BOSTON , MA . - The artery-opening procedure known as angioplasty is a quick fix for chest pain brought on by exercise (angina). But it isn't necessarily the best approach, according to the June issue of the Harvard Heart Letter . A safer, cheaper, and all-around better way to ease mild to moderate angina is plenty of exercise and the right combination of drugs. This treatment won't work immediately. But it makes all of the blood vessels healthier and strengthens muscles and lungs. This approach also translates into lower risks of heart attack, stroke, and premature death, benefits that don't come with angioplasty.
Angioplasty uses a balloon to open narrowed or cholesterol-clogged arteries. More often than not, a tiny wire-mesh cage called a stent is also used to prop open the artery. Angioplasty saves lives when it is used to open a blocked coronary artery in someone having a heart attack. But for people with stable angina, angioplasty relieves chest pain but does little to prevent the possibility of a future heart attack or stroke. What's more, the procedure carries small but real risks — it triggers minor heart attacks in about 4 in 100 people and about 1 in 100 die from angioplasty-related complications. Exercise and drug therapy don't have these risks, yet they help ease chest pain, improve heart and blood vessel function, protect against future cardiovascular trouble, and have benefits beyond the heart, blood vessels, and lungs.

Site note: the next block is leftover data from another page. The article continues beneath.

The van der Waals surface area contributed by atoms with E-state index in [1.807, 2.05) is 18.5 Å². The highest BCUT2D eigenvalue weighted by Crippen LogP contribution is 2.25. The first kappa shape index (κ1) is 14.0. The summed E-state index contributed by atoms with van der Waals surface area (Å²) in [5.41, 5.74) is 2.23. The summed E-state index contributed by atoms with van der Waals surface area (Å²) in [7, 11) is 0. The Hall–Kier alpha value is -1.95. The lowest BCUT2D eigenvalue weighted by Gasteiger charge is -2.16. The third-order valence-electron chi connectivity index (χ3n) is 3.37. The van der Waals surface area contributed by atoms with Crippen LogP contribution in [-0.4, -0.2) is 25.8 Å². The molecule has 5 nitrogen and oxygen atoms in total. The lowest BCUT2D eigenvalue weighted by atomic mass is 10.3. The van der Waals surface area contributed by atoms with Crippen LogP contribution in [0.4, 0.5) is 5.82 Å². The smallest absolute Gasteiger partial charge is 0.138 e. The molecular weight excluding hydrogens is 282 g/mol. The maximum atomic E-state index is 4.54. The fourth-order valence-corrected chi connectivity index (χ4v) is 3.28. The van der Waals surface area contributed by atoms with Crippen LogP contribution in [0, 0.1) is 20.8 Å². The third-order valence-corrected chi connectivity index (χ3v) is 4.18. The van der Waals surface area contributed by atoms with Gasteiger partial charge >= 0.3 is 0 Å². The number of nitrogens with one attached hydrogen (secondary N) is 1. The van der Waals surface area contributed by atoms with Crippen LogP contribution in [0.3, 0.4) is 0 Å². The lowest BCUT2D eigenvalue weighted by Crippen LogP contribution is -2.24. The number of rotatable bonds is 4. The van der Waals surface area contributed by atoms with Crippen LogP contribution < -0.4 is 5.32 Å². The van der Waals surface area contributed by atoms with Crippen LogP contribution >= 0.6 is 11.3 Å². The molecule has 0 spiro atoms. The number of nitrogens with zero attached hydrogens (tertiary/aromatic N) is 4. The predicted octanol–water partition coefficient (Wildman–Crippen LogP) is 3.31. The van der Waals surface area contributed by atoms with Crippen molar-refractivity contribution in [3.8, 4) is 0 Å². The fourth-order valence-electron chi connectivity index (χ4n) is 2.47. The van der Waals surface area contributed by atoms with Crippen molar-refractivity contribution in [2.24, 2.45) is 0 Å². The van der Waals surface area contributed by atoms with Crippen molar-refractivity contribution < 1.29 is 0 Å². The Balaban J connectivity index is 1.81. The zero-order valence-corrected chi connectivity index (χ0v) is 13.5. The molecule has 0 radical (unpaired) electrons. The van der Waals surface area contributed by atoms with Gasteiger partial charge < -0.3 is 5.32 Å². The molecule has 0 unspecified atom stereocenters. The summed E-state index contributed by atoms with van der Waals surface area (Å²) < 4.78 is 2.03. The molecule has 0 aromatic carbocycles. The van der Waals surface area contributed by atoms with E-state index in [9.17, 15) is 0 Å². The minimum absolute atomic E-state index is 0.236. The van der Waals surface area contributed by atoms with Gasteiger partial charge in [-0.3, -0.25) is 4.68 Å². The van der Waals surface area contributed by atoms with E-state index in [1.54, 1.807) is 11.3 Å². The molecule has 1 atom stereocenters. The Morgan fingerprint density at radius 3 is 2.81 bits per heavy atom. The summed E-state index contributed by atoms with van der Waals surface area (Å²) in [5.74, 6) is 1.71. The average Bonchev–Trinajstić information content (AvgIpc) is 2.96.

To continue reading this article, you must login
Subscribe to Harvard Health Online for immediate access to health news and information from Harvard Medical School.